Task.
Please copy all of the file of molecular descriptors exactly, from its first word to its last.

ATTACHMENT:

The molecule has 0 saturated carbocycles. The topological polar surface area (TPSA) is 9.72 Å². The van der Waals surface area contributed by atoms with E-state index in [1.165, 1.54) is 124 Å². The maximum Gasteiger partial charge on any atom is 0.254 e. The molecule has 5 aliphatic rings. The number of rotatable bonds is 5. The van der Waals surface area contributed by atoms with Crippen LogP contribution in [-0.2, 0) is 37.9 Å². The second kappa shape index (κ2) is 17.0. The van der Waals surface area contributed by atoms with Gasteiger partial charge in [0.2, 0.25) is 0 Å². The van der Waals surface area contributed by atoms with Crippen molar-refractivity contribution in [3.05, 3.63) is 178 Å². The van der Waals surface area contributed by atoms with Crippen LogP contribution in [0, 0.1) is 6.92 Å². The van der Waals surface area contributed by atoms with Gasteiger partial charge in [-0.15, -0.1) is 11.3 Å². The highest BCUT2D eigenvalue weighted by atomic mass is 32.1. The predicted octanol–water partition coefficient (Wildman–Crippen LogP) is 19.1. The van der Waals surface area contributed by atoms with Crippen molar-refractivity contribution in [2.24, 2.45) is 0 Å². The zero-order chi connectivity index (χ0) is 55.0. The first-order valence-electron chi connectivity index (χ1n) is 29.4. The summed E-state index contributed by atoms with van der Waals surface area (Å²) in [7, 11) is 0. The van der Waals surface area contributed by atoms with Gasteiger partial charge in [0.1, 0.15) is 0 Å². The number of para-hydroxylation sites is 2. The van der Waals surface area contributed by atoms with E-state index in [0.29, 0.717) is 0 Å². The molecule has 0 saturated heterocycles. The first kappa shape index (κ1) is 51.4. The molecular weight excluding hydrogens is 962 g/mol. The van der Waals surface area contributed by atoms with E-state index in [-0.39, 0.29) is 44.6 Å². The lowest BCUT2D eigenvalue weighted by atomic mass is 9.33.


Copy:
The molecule has 0 saturated carbocycles. The topological polar surface area (TPSA) is 9.72 Å². The van der Waals surface area contributed by atoms with E-state index in [1.165, 1.54) is 124 Å². The maximum Gasteiger partial charge on any atom is 0.254 e. The molecule has 5 aliphatic rings. The number of rotatable bonds is 5. The van der Waals surface area contributed by atoms with Crippen LogP contribution in [-0.2, 0) is 37.9 Å². The second kappa shape index (κ2) is 17.0. The van der Waals surface area contributed by atoms with Gasteiger partial charge in [0.2, 0.25) is 0 Å². The van der Waals surface area contributed by atoms with Crippen molar-refractivity contribution in [3.05, 3.63) is 178 Å². The van der Waals surface area contributed by atoms with Crippen LogP contribution in [0, 0.1) is 6.92 Å². The van der Waals surface area contributed by atoms with Gasteiger partial charge in [-0.15, -0.1) is 11.3 Å². The highest BCUT2D eigenvalue weighted by atomic mass is 32.1. The predicted octanol–water partition coefficient (Wildman–Crippen LogP) is 19.1. The van der Waals surface area contributed by atoms with Crippen molar-refractivity contribution in [2.24, 2.45) is 0 Å². The zero-order chi connectivity index (χ0) is 55.0. The first-order valence-electron chi connectivity index (χ1n) is 29.4. The summed E-state index contributed by atoms with van der Waals surface area (Å²) in [7, 11) is 0. The van der Waals surface area contributed by atoms with Gasteiger partial charge in [0.1, 0.15) is 0 Å². The number of para-hydroxylation sites is 2. The van der Waals surface area contributed by atoms with E-state index in [0.29, 0.717) is 0 Å². The molecule has 0 saturated heterocycles. The first kappa shape index (κ1) is 51.4. The molecular weight excluding hydrogens is 962 g/mol. The van der Waals surface area contributed by atoms with E-state index in [-0.39, 0.29) is 44.6 Å². The lowest BCUT2D eigenvalue weighted by atomic mass is 9.33.